The various pictures of Earth at night have become iconic images of humankind’s impact on the planet. The giant metropolises of Tokyo, the East and West coasts of the US and much of northern Europe light up our planet like a festive bauble.
Today, Abraham Loeb from Harvard University in Cambridge and Edwin Turner from Princeton University in New Jersey point out that its entirely reasonable for civilisations on other planets to have lit up their cities too. Any intelligent life that evolved in the light from its nearest star is likely to have artificial illumination that switches on during the hours of darkness.
This light will be different from natural illumination. On Earth, artificial lighting falls into two types: thermal lighting in the form of incandescent light bulbs and quantum lighting in the form of LEDs and fluorescent lights. “The spectra of artiﬁcial lights on distant objects would likely distinguish them from natural illumination sources,” say Loeb and Turner. “Artiﬁcial illumination may serve as a lamppost which signals the existence of extraterrestrial technologies and civilizations.”
But how easy would it be to spot a city on another planet? Clearly, this light will have to be distinguished from the glare from the parent star and Loeb and Turner suggest a way to do this. Their idea is to look at the change in light from an exoplanet as it moves around its star.
Given that its orbit will be elliptical, the amount of reflected light will change with the distance from its star. But the amount of artificial light will remain constant. So the total flux from a planet with city street lighting will vary in a way that is measurably different from a planet that has no streetlights.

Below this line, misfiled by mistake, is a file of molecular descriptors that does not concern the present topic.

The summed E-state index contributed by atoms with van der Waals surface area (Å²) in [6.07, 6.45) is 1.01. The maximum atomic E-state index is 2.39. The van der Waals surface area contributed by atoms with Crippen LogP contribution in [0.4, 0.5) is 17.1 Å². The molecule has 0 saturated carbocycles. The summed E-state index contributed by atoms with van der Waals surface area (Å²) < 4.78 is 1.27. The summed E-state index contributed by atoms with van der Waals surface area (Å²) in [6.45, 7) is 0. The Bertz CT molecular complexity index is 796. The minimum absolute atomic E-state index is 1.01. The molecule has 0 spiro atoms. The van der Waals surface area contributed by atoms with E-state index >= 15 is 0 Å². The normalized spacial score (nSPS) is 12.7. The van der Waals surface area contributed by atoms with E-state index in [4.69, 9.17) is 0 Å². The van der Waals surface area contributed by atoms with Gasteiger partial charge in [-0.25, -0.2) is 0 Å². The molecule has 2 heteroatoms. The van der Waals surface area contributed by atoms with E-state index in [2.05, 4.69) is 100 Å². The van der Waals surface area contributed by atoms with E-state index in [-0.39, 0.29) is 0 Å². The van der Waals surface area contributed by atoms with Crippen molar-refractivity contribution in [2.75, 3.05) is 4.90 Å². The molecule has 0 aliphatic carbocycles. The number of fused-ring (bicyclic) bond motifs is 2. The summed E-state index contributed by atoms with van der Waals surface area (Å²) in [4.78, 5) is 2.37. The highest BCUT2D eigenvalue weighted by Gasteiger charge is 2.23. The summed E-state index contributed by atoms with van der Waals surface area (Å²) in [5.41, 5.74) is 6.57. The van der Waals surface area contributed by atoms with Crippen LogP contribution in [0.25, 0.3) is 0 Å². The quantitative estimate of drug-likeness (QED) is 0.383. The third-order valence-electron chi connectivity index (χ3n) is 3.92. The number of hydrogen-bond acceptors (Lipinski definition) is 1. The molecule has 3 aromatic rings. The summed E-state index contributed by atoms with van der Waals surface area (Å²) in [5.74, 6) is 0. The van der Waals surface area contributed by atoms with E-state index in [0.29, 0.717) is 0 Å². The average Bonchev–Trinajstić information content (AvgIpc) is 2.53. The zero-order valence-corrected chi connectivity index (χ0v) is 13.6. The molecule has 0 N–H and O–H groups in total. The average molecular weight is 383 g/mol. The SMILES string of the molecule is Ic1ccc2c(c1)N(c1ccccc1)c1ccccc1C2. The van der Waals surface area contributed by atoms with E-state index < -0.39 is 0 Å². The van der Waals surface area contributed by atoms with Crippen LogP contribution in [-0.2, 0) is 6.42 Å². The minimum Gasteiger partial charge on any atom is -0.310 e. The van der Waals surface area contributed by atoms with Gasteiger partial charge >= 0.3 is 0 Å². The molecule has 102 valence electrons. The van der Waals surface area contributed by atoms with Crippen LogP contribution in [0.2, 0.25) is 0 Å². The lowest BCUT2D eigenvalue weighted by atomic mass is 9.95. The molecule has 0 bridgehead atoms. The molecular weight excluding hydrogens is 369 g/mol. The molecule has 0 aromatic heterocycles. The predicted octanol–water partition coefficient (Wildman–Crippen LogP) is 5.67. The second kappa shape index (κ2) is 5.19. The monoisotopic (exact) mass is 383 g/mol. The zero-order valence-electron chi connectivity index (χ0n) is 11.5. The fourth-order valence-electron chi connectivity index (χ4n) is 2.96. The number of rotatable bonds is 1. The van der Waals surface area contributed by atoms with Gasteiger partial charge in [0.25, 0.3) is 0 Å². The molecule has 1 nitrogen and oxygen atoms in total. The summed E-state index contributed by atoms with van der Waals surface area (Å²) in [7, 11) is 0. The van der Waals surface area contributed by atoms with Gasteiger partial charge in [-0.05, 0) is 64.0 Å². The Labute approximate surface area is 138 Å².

There’s a caveat, however. “For this signature to be detectable, the night side needs to have an artiﬁcial brightness comparable to the natural illumination of the day side,” say Loeb and Turner. That seems rather unlikely given that Earth’s night time illumination is some 100,000 times less its day time lighting.
But it’s early days for this entirely new form of SETI. Other techniques for spotting cities as they blink on and off in the extraterrestrial night will surely emerge.
There is another search that could be done closer to home. With the help of some back-of-the-envelope calculations, Loeb and Turner say that today’s best telescopes ought to be able to see the light generated by a Tokyo-sized metropolis at a distance of about 50 AU, that’s roughly the distance to the Kuiper belt.
So if there are any cities out there, we ought to be able to see them now. “Artiﬁcially-lit Kuiper Belt objects might have originated from civilizations near other stars,” say Loeb and Turner who suggest they could have been ejected from their own systems and ended up here. They may even have passed near Earth on their way through the Solar System before the age of telescopes.
For that reason, they argue it’s worth studying the spectra from Kuiper belt objects, just in case.
Perhaps. Either way, Loeb and Turner have dreamt up an exciting new take on the search for extra terrestrial intelligence.
And not a moment too soon. SETI badly needs an injection of new ideas. Earth’s radio signature has been in dramatic decline as communications have switched from the airwaves to fibre optics. This has begun to pull the metaphorical rug from the radio-based rational for SETI.
But with exoplanets being discovered by the bucket-load, it’s becoming increasingly clear that ET civilisations could reveal themselves in other ways.
And as Loeb and Turner point out, light pollution seems as promising a signature to search for as any other.
Ref: arxiv.org/abs/1110.6181: Detection Technique for Artiﬁcially-Illuminated Objects in the Outer Solar System and Beyond